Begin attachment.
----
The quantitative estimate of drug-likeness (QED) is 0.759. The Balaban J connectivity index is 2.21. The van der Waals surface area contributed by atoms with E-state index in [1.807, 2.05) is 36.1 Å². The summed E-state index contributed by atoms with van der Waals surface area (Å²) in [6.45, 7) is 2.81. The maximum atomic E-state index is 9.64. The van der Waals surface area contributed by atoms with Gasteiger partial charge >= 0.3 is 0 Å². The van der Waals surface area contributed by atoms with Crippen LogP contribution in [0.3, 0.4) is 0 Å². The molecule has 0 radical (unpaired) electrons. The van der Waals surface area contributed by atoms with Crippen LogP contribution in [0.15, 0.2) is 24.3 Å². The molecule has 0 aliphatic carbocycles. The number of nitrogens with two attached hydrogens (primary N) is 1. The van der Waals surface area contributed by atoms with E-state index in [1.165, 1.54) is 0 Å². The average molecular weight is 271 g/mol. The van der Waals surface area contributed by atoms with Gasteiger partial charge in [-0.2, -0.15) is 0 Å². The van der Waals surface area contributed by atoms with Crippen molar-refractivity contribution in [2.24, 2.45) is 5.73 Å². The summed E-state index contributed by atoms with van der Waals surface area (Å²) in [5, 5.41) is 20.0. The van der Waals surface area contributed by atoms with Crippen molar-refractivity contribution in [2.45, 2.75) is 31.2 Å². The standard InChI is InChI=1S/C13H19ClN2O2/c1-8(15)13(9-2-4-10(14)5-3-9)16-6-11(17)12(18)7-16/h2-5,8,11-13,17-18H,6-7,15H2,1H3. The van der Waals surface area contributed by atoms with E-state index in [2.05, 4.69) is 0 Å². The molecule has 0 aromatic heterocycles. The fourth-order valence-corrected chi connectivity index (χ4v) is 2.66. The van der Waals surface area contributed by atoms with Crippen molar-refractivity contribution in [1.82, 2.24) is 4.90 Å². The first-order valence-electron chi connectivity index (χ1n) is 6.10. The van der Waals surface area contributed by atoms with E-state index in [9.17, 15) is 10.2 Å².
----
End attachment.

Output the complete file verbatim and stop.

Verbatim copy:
The quantitative estimate of drug-likeness (QED) is 0.759. The Balaban J connectivity index is 2.21. The van der Waals surface area contributed by atoms with E-state index in [1.807, 2.05) is 36.1 Å². The summed E-state index contributed by atoms with van der Waals surface area (Å²) in [6.45, 7) is 2.81. The maximum atomic E-state index is 9.64. The van der Waals surface area contributed by atoms with Gasteiger partial charge >= 0.3 is 0 Å². The van der Waals surface area contributed by atoms with Crippen LogP contribution in [0.3, 0.4) is 0 Å². The molecule has 0 radical (unpaired) electrons. The van der Waals surface area contributed by atoms with Crippen LogP contribution in [0.15, 0.2) is 24.3 Å². The molecule has 0 aliphatic carbocycles. The number of nitrogens with two attached hydrogens (primary N) is 1. The van der Waals surface area contributed by atoms with E-state index in [1.165, 1.54) is 0 Å². The average molecular weight is 271 g/mol. The van der Waals surface area contributed by atoms with Gasteiger partial charge in [-0.2, -0.15) is 0 Å². The van der Waals surface area contributed by atoms with Crippen molar-refractivity contribution in [2.24, 2.45) is 5.73 Å². The summed E-state index contributed by atoms with van der Waals surface area (Å²) in [5, 5.41) is 20.0. The van der Waals surface area contributed by atoms with Crippen molar-refractivity contribution in [2.45, 2.75) is 31.2 Å². The standard InChI is InChI=1S/C13H19ClN2O2/c1-8(15)13(9-2-4-10(14)5-3-9)16-6-11(17)12(18)7-16/h2-5,8,11-13,17-18H,6-7,15H2,1H3. The van der Waals surface area contributed by atoms with E-state index in [2.05, 4.69) is 0 Å². The molecule has 0 aromatic heterocycles. The fourth-order valence-corrected chi connectivity index (χ4v) is 2.66. The van der Waals surface area contributed by atoms with Crippen molar-refractivity contribution in [1.82, 2.24) is 4.90 Å². The first-order valence-electron chi connectivity index (χ1n) is 6.10. The van der Waals surface area contributed by atoms with E-state index in [9.17, 15) is 10.2 Å².